From the Star Ledger:
New Jersey is becoming a more unequal place to live.
Over the past five years, the gap between the rich and the poor has widened, according to new U.S. Census data. The state now ranks in the top ten in the nation for income inequality.
Edmond Berisha, an assistant professor of economics at Montclair State University, said this was because middle class families weren’t making enough to keep up with inflation, while the richest 10 percent were actually bringing in more money than a decade ago.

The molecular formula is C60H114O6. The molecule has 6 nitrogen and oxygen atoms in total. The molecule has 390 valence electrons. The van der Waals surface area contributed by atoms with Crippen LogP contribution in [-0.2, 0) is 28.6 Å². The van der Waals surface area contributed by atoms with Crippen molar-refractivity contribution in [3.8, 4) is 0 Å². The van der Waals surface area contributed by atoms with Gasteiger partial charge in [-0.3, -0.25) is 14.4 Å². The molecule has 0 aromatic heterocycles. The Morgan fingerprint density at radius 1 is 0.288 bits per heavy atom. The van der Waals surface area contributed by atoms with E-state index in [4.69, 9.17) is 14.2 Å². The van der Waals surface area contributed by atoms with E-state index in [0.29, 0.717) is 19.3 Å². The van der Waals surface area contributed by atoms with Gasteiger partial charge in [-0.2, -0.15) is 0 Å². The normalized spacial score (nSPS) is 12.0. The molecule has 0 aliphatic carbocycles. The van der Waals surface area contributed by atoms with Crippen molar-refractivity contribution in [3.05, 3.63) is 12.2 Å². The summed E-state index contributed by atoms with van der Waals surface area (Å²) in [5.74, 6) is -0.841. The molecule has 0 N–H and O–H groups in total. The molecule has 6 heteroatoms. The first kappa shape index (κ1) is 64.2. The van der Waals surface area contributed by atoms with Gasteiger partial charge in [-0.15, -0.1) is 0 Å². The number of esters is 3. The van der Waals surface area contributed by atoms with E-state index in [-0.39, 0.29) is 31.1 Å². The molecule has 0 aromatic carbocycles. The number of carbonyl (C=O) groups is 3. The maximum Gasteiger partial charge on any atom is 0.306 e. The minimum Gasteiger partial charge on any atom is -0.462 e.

About half of all income in the state was going to that richest 10 percent, he said, and an improving stock market only widened that divide.
While Essex ranks as the most unequal county in New Jersey, there are high concentrations of wealth across the state.
In the map below, the darker areas are the more economically segregated. Click on an area to see whether it has become more or less equal over the past decade.